Tag Archives: tracks

New Gear : Tracks Sherlock Travel Staff

Last week’s hike in slightly sloppy conditions pointed two things out to me. There was beauty to be found in the mud, and I needed a hiking staff of some kind. Late in the hike, I slipped in some mud and almost went down with my camera and backpack of lenses. That wouldn’t have been good.

I did some research this week to find out more about staffs. I knew I didn’t want trekking poles (pairs, used like snow skiers use their poles). I’d seen a ton of wooden ones while we were out west a couple of years ago. Those looked nice and would make a good home for the hiking medallions I’ve been picking up during our travels, but I wasn’t sure that that would be the right answer for something versatile in the field.

The more I looked, the more I realized that there weren’t great differences from one staff to the next. My needs were pretty simple — adjustable height, spike on the bottom for sloppy conditions, and a basket to keep from sinking up too far. With that in mind, Becky and I went to the Alpine Shop in our neighborhood to look for a staff. We were helped by Andy, who made me feel right at home, and frankly, was built like me, so I figured he could give me some real world advice about what I was getting into. He did, and I ended up walking away with a Tracks Sherlock Travel Staff.

This is a pretty slick tool with some nice features above what I was looking for. First off, it breaks down into three component pieces, and comes with a sack to carry them around. For the long haul trips I’m used to, that’s a great feature. A wood hiking staff wouldn’t be collapsible, meaning I’d have to find some way of carrying this long pole in the Jeep. With the Sherlock, no problemo.

The Sherlock sports a walnut knob for gripping the top of the staff. While that’s nice, what’s nicer is that it screws off, revealing a kinda long 1/4″-20 screw for mounting a camera atop the staff for use as a monopod. My only complaint here is that the screw thread is long, perhaps by as much as a quarter inch. That length is probably needed for the knob, but seems a little dangerous for a camera. I’d hate to keep up with it, but it might make sense to carry a little washer as a spacer when using the staff as a monopod.

The Sherlock also has a removable foot, revealing the spike I was looking for. The foot’s kinda neat, leaving a paw print behind as you move along, and seems useful for hard surfaces. The spike is ginormous, and appears to be quite useful as a weapon should your need to stab something or for picking up trash along the trail.

This thing really seems to hit all my design points, and then some, and I believe it’ll be quite a nice addition to my hiking!

First Geotaggings

While on The Mountain this weekend, I schlepped my Garmin GPSmap 60CSx with me wherever I drove. My intent was to take a bunch of images at Prentice Cooper, and figure out how to get them tagged from the tracks on the GPS. I played with it some while I was on The Mountain, saved my tracks, and then came home.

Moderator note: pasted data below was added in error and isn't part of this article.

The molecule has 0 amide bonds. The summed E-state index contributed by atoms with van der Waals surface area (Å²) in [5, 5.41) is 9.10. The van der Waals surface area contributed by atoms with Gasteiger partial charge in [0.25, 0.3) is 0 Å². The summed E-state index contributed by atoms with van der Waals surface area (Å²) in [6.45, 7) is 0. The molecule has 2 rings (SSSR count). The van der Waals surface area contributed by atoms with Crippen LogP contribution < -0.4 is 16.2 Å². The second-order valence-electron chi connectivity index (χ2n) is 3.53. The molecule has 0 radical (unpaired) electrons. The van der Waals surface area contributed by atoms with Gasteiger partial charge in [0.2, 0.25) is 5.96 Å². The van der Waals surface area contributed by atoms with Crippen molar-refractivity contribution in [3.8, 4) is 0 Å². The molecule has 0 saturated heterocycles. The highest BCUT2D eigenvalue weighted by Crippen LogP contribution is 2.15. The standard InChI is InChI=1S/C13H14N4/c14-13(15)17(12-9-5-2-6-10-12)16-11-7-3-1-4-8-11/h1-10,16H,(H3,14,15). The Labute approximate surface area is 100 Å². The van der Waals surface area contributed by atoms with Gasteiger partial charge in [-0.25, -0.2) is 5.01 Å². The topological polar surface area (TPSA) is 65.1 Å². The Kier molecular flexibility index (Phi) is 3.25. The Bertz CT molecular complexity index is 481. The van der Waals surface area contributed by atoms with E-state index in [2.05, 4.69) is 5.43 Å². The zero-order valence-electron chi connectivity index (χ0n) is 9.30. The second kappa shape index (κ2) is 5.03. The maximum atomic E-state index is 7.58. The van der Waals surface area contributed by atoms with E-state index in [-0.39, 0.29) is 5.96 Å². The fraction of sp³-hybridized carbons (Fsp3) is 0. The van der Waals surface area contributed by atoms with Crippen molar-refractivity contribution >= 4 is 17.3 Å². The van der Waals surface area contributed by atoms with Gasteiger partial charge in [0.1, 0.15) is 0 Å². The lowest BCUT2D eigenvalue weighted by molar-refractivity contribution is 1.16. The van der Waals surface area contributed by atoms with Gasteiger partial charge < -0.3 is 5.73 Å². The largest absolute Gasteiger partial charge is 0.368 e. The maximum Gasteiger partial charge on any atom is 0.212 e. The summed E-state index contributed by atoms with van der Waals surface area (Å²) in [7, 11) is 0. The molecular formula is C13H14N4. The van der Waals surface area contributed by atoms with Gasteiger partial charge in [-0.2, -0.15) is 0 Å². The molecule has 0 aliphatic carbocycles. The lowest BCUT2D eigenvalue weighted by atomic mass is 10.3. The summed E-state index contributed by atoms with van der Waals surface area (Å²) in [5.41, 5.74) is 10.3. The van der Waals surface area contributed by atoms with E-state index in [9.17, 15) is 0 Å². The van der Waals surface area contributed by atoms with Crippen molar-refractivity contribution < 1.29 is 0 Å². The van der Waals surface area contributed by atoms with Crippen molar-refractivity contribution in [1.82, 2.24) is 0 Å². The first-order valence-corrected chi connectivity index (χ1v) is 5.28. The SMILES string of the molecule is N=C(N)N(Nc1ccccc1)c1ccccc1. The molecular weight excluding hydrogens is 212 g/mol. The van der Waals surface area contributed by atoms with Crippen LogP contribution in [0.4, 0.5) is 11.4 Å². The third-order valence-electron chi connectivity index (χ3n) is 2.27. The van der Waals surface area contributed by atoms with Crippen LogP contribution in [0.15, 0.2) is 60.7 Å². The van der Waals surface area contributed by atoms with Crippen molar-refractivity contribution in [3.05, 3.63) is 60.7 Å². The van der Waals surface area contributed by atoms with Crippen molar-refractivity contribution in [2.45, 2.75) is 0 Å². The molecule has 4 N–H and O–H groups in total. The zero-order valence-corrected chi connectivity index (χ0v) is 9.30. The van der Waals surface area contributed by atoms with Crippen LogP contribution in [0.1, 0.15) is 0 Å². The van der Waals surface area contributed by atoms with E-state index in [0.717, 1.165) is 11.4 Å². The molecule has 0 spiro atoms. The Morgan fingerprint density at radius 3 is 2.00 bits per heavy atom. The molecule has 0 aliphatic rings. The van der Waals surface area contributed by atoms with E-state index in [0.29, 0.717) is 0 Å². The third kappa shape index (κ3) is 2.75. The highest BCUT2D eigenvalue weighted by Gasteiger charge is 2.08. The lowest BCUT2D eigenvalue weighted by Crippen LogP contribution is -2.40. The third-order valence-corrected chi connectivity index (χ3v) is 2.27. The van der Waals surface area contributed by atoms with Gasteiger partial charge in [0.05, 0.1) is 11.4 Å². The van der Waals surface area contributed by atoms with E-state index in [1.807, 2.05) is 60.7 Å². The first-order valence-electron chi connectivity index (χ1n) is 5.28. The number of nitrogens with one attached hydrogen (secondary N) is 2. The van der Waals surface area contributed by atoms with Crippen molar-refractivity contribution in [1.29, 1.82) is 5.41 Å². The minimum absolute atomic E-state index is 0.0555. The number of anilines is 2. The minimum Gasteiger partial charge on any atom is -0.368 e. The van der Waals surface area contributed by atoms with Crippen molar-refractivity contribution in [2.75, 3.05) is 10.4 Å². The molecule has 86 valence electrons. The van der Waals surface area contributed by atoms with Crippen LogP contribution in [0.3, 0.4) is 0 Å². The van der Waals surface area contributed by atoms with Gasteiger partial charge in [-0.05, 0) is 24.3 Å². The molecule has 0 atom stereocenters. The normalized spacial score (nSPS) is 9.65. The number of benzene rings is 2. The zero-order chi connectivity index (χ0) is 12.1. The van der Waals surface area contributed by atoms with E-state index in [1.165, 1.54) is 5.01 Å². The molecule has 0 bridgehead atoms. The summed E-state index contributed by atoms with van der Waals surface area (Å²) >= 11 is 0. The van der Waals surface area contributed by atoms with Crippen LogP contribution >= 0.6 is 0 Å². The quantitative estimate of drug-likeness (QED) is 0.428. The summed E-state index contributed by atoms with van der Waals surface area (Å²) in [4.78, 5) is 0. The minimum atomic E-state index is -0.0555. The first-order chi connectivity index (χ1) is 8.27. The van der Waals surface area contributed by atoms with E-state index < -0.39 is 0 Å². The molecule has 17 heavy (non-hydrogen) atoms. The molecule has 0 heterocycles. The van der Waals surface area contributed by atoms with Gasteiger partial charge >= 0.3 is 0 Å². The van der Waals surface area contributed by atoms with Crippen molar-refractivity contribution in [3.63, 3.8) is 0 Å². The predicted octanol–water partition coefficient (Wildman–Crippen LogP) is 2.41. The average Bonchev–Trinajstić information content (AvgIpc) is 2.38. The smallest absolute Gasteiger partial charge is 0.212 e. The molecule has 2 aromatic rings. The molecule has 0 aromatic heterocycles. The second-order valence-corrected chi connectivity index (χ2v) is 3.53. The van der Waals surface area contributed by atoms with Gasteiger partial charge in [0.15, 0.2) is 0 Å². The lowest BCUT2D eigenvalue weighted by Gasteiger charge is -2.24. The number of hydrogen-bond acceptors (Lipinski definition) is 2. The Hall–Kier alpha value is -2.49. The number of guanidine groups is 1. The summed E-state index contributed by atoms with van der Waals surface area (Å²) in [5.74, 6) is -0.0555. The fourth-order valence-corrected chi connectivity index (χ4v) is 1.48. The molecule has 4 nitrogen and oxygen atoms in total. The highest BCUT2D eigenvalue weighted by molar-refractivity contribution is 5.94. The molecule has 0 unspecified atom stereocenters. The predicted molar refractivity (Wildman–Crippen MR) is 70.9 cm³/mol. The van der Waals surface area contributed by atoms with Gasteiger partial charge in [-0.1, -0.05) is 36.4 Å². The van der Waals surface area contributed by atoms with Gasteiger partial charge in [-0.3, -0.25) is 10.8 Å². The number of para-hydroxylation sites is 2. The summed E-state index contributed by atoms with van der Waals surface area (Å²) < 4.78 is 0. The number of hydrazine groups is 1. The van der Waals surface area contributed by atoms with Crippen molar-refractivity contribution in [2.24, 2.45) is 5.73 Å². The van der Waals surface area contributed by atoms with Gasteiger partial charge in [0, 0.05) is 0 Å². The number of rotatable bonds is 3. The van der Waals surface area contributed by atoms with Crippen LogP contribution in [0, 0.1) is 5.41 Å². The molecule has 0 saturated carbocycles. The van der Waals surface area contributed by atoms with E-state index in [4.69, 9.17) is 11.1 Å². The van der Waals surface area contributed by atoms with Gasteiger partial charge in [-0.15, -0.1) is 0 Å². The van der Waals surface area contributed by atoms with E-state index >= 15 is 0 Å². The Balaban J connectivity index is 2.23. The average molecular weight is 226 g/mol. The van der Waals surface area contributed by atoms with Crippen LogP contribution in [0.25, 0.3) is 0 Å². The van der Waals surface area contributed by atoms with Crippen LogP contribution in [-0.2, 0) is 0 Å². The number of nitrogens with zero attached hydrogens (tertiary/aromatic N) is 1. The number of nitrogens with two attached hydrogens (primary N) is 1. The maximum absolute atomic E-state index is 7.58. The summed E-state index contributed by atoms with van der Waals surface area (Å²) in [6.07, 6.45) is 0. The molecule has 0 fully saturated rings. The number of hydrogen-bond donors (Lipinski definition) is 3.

However, there was an important fact I wasn’t aware of. When you save a track on the Garmin, the timestamps disappear, making the data virtually useless for geotagging!! Fortunately, my MacBook Pro had one of the tracks I used while on The Mountain, so not all was lost. However, I got trapped by another anomaly.

I tried to set my camera to the same time as the GPS. Of course, the GPS time was perfect, but the camera time needed some adjustment, so I set it against a known good time source. What I neglected to do was check the timezones for the two devices. My camera was still on Central Time, but my GPS was on Mountain Time (probably from the Big Drive last year). And my geotagging software wanted to use the system time (Central Time) to line everything up. Combine all that, and you have photos that didn’t tag in the right place, and some images that had no data whatsoever.

Now that I have the times lined up, and using the track from my MBP, I now have some images geotagged correctly. Pretty cool stuff. I didn’t know it, but if you look at an image in Preview on the Mac, you can get additional data about it, some of which is the GPS data. From there, you get a “Where’s Waldo” look at the globe to see where the photo is from, and a button to send you to Google Maps to see the detailed location. That’s pretty cool.

I can tell there’s some goodness in the data from the geotagging effort that I haven’t yet begun to tap. I kinda feel like I’m getting to the party late on this technology, but I think I’m becoming a quick study.

So which software am I using? Right now, GPSPhotoLinker seems to be getting me the most mileage, but I suspect HoudahGeo will buy me more usefulness for images for which I have no data. The batch processing from GPSPhotoLinker is slick, and really hums right along. HoudahGeo is integrated with GoogleEarth, and I suspect that’ll make it pretty easy to tag the old trips.

Watch for more fun and games as I figure out how to exploit this new technology! (Well, new to me, anyway.)